George W. Bush is obsessed with the war on terrorism, especially with the military response to terrorism. American foreign policy reflects that obsession. This year, the US will spend around $450 billion for the military, including the costs of the Iraq War, while it will spend no more than $15 billion to overcome global poverty, global environmental degradation, and global diseases. In other words, US foreign policy spending is thirty times more focused on the military than on building global prosperity, global public health, and a sustainable environment.
Throughout 2003, the world lived with Bush's obsession. Debate over Iraq dominated international diplomacy, and took up almost the entire UN agenda. The war in Iraq cost countless innocent lives, such as when the UN headquarters in Baghdad was bombed. At the same time, Bush's emphasis on a one-dimensional, militarized approach to global problems has fueled unrest and instability throughout the Islamic world, leading to increased terrorism in Turkey, North Africa, Saudi Arabia, and Southeast Asia.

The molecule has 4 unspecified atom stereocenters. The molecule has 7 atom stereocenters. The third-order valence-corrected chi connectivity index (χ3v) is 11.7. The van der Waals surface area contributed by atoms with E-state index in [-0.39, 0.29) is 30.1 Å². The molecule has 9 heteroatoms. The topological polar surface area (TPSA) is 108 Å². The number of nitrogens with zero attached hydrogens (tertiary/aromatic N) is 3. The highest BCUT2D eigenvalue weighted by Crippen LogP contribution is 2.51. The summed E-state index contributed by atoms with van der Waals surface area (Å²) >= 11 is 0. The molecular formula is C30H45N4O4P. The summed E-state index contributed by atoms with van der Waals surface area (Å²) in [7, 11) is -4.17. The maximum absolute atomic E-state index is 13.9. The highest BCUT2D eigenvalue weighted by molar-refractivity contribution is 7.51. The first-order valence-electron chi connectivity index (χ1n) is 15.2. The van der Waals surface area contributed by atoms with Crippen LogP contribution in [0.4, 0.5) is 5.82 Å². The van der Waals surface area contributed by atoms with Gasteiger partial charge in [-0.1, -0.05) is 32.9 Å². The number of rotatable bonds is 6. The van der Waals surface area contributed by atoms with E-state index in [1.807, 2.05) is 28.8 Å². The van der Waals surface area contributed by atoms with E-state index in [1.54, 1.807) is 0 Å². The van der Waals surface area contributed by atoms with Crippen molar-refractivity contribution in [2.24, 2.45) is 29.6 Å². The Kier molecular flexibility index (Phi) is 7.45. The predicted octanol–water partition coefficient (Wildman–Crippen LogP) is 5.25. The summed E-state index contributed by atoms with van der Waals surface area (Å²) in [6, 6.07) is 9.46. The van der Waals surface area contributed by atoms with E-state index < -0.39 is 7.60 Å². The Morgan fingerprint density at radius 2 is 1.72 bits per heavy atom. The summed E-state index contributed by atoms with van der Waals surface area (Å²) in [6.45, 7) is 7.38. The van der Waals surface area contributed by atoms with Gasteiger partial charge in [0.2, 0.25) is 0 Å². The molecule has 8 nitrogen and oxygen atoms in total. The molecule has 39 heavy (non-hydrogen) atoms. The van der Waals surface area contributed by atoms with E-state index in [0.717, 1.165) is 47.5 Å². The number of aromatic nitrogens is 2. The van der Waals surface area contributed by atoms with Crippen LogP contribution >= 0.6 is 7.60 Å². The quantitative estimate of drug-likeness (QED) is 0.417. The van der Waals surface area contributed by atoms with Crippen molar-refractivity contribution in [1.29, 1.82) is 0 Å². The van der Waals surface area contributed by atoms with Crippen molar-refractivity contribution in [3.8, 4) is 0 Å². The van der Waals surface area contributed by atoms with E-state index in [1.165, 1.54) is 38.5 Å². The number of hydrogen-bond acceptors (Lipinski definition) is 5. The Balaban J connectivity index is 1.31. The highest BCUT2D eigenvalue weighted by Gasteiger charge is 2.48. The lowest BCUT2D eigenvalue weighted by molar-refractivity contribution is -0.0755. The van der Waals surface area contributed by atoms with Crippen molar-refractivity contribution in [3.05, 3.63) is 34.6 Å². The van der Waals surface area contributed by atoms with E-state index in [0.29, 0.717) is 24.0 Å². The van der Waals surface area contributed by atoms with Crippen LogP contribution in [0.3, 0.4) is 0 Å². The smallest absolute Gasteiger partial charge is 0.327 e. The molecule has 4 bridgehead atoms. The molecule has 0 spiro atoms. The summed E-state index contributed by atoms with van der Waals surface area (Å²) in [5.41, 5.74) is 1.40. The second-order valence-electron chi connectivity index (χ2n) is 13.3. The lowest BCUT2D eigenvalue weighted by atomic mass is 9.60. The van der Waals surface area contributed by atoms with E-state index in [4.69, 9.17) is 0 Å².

The nature of suffering around the world hardly justifies this narrow strategy. Focusing on terrorism to the exclusion of other issues, and emphasizing the military response to it, will not bring prosperity and peace, or even a significant reduction in the number of attacks. While 3,000 innocent people died in the US on September 11, 2001, in Africa 8,000 innocent children die every day from malaria.
Yet malaria is preventable and treatable. The problem is that most of Africa is too poor to mobilize the methods of prevention (bed nets) and treatments (anti-malarial medicines) that could save millions of children every year. The US spends more on Iraq each day than it does on Africa's malaria in a year.